John Lydgate

John Lydgate (lĬd´gāt), c.1370–c.1450, English poet, a monk of Bury St. Edmunds. A professed disciple of Chaucer, he was one of the most influential, voluminous, and versatile writers of the Middle Ages. His works may be divided into three classes: (1) poems written in the Chaucerian manner, such as the Complaint of the Black Knight, which resembles Chaucer's Book of the Duchess, and the allegory The Temple of Glass; (2) lengthy translations, of which the Troy Book (from the Latin of Guido della Colonna), The Fall of Princes (from the French of Laurent de Premierfait), and The Siege of Thebes (also from the French), are the best known; (3) short pieces, including fables, saints' lives, and devotional, philosophic, and occasional poems. After Lydgate's death his fame diminished rapidly. His poetry has been criticized for its prolixity and prosaic style.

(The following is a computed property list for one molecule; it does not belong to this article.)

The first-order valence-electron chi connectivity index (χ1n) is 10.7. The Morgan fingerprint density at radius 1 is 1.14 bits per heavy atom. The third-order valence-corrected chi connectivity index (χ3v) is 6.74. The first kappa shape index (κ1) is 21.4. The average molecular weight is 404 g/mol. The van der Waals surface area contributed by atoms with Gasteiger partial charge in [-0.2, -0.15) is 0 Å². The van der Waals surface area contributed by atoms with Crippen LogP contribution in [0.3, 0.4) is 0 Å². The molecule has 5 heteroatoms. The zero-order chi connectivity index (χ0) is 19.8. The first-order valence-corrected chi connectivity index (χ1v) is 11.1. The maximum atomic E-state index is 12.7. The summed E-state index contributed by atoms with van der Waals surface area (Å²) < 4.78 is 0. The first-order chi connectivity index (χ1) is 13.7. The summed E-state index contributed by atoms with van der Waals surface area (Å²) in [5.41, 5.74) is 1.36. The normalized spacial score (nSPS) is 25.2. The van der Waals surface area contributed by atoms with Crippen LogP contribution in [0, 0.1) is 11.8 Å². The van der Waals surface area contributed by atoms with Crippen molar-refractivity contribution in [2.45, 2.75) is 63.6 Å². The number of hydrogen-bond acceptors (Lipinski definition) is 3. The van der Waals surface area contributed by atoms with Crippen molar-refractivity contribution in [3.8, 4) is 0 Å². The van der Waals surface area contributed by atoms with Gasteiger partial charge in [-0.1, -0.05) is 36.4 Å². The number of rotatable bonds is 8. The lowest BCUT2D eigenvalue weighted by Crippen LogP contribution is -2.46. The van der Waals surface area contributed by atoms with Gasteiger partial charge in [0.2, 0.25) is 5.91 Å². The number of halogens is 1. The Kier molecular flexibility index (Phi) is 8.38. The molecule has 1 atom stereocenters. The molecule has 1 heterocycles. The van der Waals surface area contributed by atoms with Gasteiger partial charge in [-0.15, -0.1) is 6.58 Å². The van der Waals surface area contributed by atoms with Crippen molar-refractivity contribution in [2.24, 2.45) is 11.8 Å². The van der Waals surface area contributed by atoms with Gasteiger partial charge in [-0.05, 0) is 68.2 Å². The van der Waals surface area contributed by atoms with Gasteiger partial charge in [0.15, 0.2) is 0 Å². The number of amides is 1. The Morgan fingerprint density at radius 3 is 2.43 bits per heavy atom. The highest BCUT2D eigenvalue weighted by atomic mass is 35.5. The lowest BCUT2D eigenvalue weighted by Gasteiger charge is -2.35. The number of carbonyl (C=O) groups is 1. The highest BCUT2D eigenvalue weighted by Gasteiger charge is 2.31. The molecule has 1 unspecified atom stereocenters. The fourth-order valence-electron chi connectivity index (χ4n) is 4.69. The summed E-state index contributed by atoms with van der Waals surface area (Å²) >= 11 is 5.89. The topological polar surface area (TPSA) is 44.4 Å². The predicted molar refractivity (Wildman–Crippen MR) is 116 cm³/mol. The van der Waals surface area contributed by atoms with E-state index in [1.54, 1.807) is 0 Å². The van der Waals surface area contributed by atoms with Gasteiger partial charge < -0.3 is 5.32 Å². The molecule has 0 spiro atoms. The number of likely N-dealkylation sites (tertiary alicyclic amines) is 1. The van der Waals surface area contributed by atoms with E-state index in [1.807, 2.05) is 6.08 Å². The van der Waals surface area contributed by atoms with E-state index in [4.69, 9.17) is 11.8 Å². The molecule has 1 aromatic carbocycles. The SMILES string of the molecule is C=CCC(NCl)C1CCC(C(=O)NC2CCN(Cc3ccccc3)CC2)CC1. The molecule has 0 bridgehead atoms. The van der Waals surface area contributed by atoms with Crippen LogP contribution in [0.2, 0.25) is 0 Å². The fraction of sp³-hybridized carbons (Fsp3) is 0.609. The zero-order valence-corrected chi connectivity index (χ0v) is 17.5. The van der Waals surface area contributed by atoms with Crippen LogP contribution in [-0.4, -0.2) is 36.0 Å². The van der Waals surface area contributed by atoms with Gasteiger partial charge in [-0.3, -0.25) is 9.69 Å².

See his Poems, ed. by J. Norton-Smith (1966); biography by L. A. Ebin (1985); study by D. A. Pearsall (1970).

The Columbia Encyclopedia, 6th ed. Copyright© 2015, The Columbia University Press.

John Lydgate: Selected full-text books and articles

John Lydgate: A Study in the Culture of the XVth Century By Walter F. Schirmer; Ann E. Keep University of California Press, 1961
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